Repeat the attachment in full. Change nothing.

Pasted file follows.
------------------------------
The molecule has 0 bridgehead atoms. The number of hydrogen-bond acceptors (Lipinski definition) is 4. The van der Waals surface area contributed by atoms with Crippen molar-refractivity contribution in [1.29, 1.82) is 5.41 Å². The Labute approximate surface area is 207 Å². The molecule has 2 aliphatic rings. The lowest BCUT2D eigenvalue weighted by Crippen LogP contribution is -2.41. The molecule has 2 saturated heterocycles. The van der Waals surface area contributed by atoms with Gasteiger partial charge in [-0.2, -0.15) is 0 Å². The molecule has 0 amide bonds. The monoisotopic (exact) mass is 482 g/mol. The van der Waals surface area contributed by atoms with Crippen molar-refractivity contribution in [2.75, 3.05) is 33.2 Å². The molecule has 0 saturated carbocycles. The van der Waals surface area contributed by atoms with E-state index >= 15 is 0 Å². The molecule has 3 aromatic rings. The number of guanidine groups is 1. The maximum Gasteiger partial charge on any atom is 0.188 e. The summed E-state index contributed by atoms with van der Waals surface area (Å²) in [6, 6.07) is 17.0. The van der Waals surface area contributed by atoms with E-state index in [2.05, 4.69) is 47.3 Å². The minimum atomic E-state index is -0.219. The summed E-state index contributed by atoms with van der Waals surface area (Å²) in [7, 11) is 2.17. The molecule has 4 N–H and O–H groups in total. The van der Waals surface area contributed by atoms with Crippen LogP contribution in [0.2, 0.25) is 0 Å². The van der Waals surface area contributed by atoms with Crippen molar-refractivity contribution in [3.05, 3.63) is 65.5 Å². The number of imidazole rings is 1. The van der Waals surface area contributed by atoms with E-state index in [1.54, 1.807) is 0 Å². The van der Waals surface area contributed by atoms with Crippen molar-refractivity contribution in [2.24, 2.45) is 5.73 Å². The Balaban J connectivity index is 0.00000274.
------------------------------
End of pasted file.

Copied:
The molecule has 0 bridgehead atoms. The number of hydrogen-bond acceptors (Lipinski definition) is 4. The van der Waals surface area contributed by atoms with Crippen molar-refractivity contribution in [1.29, 1.82) is 5.41 Å². The Labute approximate surface area is 207 Å². The molecule has 2 aliphatic rings. The lowest BCUT2D eigenvalue weighted by Crippen LogP contribution is -2.41. The molecule has 2 saturated heterocycles. The van der Waals surface area contributed by atoms with Gasteiger partial charge in [-0.2, -0.15) is 0 Å². The molecule has 0 amide bonds. The monoisotopic (exact) mass is 482 g/mol. The van der Waals surface area contributed by atoms with Crippen molar-refractivity contribution in [2.75, 3.05) is 33.2 Å². The molecule has 0 saturated carbocycles. The van der Waals surface area contributed by atoms with E-state index >= 15 is 0 Å². The molecule has 3 aromatic rings. The number of guanidine groups is 1. The maximum Gasteiger partial charge on any atom is 0.188 e. The summed E-state index contributed by atoms with van der Waals surface area (Å²) in [6, 6.07) is 17.0. The van der Waals surface area contributed by atoms with E-state index in [2.05, 4.69) is 47.3 Å². The minimum atomic E-state index is -0.219. The summed E-state index contributed by atoms with van der Waals surface area (Å²) in [7, 11) is 2.17. The molecule has 4 N–H and O–H groups in total. The van der Waals surface area contributed by atoms with Crippen LogP contribution in [0.2, 0.25) is 0 Å². The van der Waals surface area contributed by atoms with Crippen molar-refractivity contribution in [3.05, 3.63) is 65.5 Å². The number of imidazole rings is 1. The van der Waals surface area contributed by atoms with E-state index in [1.54, 1.807) is 0 Å². The van der Waals surface area contributed by atoms with Crippen molar-refractivity contribution in [2.24, 2.45) is 5.73 Å². The Balaban J connectivity index is 0.00000274.